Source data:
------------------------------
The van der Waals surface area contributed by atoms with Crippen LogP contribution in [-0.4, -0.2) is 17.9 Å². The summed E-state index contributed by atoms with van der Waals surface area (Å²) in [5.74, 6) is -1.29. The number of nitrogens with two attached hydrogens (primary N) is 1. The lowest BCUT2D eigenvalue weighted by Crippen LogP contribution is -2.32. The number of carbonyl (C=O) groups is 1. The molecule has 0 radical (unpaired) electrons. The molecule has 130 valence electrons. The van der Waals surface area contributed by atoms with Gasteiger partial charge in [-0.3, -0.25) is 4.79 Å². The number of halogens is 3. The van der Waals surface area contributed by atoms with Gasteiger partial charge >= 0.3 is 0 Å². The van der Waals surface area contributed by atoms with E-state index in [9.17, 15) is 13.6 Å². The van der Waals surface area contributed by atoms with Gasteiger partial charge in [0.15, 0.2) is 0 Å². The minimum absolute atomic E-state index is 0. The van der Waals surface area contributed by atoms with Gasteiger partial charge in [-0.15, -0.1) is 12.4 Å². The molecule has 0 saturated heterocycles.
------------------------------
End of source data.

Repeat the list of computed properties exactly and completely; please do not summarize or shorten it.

The van der Waals surface area contributed by atoms with Crippen LogP contribution in [-0.4, -0.2) is 17.9 Å². The summed E-state index contributed by atoms with van der Waals surface area (Å²) in [5.74, 6) is -1.29. The number of nitrogens with two attached hydrogens (primary N) is 1. The lowest BCUT2D eigenvalue weighted by Crippen LogP contribution is -2.32. The number of carbonyl (C=O) groups is 1. The molecule has 0 radical (unpaired) electrons. The molecule has 130 valence electrons. The van der Waals surface area contributed by atoms with Gasteiger partial charge in [-0.3, -0.25) is 4.79 Å². The number of halogens is 3. The van der Waals surface area contributed by atoms with Gasteiger partial charge >= 0.3 is 0 Å². The van der Waals surface area contributed by atoms with E-state index in [9.17, 15) is 13.6 Å². The van der Waals surface area contributed by atoms with Gasteiger partial charge in [0.15, 0.2) is 0 Å². The minimum absolute atomic E-state index is 0. The van der Waals surface area contributed by atoms with Gasteiger partial charge in [-0.15, -0.1) is 12.4 Å². The molecule has 0 saturated heterocycles.